Balancing Water for Humans and Nature - the new approach in ecohydrology

Edited by Malin Falkenmark and Johan Rockstrom 
Earthscan  July 2004  

Paperback  320 pages; figures, tables, index  ISBN 9781853839276      £30.00
This work exposes how water flow links nature and society through water's many parallel functions as the "blood stream" of both the natural environment and the embedded human environment - and the resulting conflicts that arise. The authors argue that a sustainable future depends fundamentally on our ability to manage these trade-offs. They advocate an ecological approach to land/water/environmental problems and argue for viewing precipitation as the gross water resource.

Distinguishing between terrestrial aquatic ecosystems, they show how an ecological approach can be expressed in water-related trade-offs, incorporating criteria for long-term resilience. Based on per capita needs for an acceptable nutritional diet, the authors analyse the amounts of water needed for global food production by 2050 and identify potential sources. Drawing on small-scale experiences in Africa and Asia, they also cover the vulnerability of the semi-arid tropics, disentangling it into green and blue water scarcity components.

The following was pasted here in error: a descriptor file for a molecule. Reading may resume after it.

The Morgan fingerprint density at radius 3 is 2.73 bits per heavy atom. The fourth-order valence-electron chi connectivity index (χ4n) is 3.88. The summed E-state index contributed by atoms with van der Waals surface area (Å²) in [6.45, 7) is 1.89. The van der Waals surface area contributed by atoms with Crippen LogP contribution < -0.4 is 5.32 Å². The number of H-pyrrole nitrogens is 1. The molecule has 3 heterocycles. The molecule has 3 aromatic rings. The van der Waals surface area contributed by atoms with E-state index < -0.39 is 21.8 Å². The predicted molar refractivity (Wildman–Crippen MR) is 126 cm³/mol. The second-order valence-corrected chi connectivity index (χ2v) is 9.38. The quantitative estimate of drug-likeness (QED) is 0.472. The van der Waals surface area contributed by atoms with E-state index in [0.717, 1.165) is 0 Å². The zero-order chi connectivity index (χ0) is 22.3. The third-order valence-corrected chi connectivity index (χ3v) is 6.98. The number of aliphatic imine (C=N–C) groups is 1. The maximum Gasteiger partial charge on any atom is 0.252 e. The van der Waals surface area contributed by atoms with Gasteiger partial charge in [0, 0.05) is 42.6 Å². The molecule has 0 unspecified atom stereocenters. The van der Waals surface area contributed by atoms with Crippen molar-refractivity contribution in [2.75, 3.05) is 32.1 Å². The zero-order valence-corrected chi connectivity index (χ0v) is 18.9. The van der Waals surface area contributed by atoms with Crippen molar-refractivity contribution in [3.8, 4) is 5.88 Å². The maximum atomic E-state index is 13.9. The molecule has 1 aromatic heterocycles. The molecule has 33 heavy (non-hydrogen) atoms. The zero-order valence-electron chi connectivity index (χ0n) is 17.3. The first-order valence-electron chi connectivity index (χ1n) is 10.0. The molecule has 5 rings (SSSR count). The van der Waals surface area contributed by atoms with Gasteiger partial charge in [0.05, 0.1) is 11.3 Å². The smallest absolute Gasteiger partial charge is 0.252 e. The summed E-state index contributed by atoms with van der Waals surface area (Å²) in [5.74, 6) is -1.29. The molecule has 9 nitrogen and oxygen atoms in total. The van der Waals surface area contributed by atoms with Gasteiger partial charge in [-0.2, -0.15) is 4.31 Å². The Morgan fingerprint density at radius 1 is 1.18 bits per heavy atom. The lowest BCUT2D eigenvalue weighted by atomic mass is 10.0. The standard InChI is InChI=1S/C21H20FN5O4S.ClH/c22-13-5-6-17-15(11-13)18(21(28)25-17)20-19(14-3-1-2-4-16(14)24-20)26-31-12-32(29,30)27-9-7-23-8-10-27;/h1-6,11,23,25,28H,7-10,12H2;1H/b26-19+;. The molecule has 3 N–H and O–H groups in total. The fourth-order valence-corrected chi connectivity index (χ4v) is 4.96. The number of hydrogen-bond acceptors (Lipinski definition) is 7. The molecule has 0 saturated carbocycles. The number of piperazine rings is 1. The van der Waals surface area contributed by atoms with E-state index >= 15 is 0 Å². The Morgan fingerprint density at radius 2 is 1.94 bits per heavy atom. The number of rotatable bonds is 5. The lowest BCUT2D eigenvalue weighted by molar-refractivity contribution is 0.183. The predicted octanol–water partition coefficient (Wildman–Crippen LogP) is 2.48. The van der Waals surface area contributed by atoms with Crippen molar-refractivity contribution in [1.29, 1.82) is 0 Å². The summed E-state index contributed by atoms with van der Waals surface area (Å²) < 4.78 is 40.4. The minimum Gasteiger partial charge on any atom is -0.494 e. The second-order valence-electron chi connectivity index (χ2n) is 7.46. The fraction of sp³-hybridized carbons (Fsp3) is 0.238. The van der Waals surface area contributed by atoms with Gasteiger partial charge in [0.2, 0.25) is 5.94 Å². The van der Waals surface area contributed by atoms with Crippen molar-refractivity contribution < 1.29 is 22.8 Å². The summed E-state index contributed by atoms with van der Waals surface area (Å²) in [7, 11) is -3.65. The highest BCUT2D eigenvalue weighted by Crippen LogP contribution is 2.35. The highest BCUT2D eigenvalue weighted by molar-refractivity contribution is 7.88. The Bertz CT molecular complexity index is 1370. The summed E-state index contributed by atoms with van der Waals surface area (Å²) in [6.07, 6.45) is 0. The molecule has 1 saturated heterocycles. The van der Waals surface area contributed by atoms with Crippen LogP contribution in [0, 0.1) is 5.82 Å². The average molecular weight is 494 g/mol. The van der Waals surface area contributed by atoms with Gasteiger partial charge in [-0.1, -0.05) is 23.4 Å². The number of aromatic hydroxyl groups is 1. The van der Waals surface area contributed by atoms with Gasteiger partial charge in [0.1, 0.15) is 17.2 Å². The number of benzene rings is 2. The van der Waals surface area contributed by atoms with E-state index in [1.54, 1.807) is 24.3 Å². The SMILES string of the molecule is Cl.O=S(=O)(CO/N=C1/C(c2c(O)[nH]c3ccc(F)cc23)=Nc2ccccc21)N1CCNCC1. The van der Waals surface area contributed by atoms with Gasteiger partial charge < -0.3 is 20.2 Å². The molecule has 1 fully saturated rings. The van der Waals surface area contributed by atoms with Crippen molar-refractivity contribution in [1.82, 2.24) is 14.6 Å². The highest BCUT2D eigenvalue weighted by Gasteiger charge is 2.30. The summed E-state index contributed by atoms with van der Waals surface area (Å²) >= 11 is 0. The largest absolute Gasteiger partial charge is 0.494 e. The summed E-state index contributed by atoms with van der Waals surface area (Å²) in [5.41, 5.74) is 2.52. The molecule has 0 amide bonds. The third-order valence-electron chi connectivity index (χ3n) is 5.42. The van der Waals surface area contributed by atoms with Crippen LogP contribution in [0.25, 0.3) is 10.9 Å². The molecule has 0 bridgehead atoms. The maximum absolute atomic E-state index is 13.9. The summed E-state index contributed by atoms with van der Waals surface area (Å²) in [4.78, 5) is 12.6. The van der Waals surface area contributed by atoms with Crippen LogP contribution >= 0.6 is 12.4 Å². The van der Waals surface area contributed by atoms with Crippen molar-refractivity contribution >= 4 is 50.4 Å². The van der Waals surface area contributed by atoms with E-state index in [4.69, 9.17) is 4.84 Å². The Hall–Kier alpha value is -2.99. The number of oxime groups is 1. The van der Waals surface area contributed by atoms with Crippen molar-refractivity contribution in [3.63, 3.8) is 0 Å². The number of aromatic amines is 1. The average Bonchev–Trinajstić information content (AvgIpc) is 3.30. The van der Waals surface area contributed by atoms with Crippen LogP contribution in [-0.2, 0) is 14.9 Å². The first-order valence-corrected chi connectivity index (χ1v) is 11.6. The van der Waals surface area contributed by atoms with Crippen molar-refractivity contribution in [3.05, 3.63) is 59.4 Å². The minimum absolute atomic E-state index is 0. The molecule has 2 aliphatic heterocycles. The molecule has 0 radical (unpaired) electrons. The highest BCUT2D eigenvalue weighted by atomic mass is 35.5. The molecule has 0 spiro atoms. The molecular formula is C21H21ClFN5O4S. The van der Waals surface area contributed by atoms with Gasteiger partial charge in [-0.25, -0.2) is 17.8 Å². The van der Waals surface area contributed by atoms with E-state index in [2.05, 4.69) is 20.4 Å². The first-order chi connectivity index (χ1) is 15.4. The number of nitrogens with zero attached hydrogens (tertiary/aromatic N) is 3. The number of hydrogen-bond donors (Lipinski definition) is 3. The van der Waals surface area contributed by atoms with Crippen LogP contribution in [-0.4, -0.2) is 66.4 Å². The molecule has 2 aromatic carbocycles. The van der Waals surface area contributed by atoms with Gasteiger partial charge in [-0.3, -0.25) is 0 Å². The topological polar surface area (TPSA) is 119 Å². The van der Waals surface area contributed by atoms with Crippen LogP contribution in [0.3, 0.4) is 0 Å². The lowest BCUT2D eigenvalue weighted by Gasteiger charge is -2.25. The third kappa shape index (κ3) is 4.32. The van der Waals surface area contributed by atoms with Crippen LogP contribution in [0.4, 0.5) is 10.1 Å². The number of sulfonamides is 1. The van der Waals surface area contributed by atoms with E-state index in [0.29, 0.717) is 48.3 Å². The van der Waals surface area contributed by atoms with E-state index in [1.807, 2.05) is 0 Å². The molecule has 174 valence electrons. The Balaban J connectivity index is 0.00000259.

• Part 1 Water functions in the life-support system: the blood stream of the biosphere
  • water availability
  • human water requirements
  • incorporating water for ecosystem "services"
  • regional differences.
  • Part 2 Closing up on the vulnerable Savanna zone: vulnerability to the Savanna zone
  • water perspective of feeding humanity closing the yield gap on the Savanna.
  • Part 3 Finding the balance between water for humans and for nature: towards hydro-solidarity through integrated land/water ecosystem management.
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